Why Dave Chappelle's SNL Monologue About Jewish People Is So Dangerous – Kveller
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Why Dave Chappelle’s SNL Monologue About Jewish People Is So Dangerous



This past Saturday night, “Saturday Night Live” audiences tuned in to watch Dave Chappelle make his return to the show. This was his third time hosting and his biggest public appearance since the controversy around the comedian’s 2020 Netflix special “The Closer,” in which he told anti-trans jokes that denigrated trans bodies and fed into dangerous and yes, deadly, preconceptions about trans people.

Some had hoped that this would be a moment of redemption. After all, this was one week after Amy Schumer hosted; she took on antisemitism and embraced Jewish pride in what was arguably the best episode of the show’s current season. It seemed that SNL, which boasts its first nonbinary cast member this season, was on its way to becoming a sort of vehicle for positive, social messaging.

Instead, Chappelle didn’t acknowledge his problematic statements and, once again, used his comedy and platform to reify dangerous preconceptions about a minority in this country — this time, Jewish people.

Chappelle started his monologue by reading out a prefabricated statement: “I denounce antisemitism in all its form, and I stand with my friends in the Jewish community,” he said in an unenthused, neutral voice.

“And that, Kanye, is how you buy yourself some time,” he then joked.

Chappelle said that he learned early in his career that there are two words you shouldn’t say together in sequence: “the” and “Jews.”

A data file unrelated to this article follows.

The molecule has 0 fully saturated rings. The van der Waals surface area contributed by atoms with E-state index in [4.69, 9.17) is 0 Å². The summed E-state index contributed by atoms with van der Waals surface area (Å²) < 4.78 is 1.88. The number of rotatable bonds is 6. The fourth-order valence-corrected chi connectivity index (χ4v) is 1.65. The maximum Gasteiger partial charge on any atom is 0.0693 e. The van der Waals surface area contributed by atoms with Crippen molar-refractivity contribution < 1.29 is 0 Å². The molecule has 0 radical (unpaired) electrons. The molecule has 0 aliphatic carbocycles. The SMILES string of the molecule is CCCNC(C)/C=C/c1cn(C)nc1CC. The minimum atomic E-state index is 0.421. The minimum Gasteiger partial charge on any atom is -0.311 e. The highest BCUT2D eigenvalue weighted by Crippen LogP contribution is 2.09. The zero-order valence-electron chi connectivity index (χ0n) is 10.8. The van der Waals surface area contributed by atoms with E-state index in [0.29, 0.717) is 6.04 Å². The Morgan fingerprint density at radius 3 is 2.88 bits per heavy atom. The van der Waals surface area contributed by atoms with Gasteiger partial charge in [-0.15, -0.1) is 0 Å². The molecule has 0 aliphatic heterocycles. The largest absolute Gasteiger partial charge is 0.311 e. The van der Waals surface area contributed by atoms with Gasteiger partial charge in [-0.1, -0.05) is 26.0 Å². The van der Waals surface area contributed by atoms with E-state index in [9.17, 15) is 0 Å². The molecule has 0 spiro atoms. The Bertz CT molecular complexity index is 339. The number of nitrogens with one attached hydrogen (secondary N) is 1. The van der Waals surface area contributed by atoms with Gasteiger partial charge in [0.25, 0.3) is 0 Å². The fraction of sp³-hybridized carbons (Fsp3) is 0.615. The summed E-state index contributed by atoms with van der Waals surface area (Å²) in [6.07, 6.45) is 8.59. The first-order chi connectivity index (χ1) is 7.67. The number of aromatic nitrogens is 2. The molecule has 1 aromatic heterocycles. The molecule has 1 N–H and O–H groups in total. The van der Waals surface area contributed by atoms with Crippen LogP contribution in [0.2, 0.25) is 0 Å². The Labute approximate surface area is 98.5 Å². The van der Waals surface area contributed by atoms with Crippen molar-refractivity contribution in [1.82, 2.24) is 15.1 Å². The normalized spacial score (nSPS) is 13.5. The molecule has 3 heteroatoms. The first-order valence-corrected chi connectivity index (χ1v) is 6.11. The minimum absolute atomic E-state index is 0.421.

“I’ve never heard someone do good after they said that,” he explained.

He then said that Kanye committed the ultimate faux pas because in the entertainment industry, everyone knows that “if they’re Black then it’s a gang, if they’re Italian then it’s a mob — but if they’re Jewish then it’s a coincidence.”

Chappelle also peppered this monologue with some mental health stigmas, alluding to Kanye West’s bipolar diagnosis and saying that being mentally ill is an excuse for bad behavior. “You’ll kill somebody if you’re mentally ill,” he said.

“I’ve been to Hollywood and — no one get mad at me — I’m just telling you what I saw,” he said, adding, “It’s a lot of Jews. Like a lot.” He then tried to walk it back with “there’s a lot of Black people in Ferguson, Missouri; that doesn’t mean we run the place.”

Then he decided to go all the way in, confirming that he can understand why “you could adopt the delusion that Jews run Hollywood.”

“It’s not a crazy thing to think, but it’s a crazy thing to say out loud in a climate like this,” he summarized, before moving on to talk about Herschel Walker and leaving most Jews watching with an ominous feeling and a bad taste in their mouths.

There were some genuinely good jokes in this monologue — like Chappelle joking that Kanye getting dropped by a Nazi-founded company was the student surpassing the teacher — but most of it relied on laziness. Some of it was flat-out wrong — like alluding that Adidas dropped Kanye immediately when it actually took them over a week and a lot of pressure. (The company is still selling his shoes, just under a different name).

While talking about Kyrie Irving, Chappelle also fed into a dangerous divide that white supremacists absolutely love — pitting Jewish and Black people against each other.

“I know the Jewish people have been through terrible things, but you can’t blame that on Black Americans — you just can’t,” Chappelle said of Irving’s experience. Except nobody was — Irving got in trouble for promoting an antisemitic movie and refusing to admit the video was antisemitic.

The emphasis on this supposed divide ignores the existence of Black Jews — and also ignores the fact that, despite so many Jews benefiting from white privilege now, we, too, were considered second class citizens not so long ago even in this country, chased out of mainstream trades and spaces. Many Jews worked in entertainment and banking because they weren’t welcome in more mainstream industries.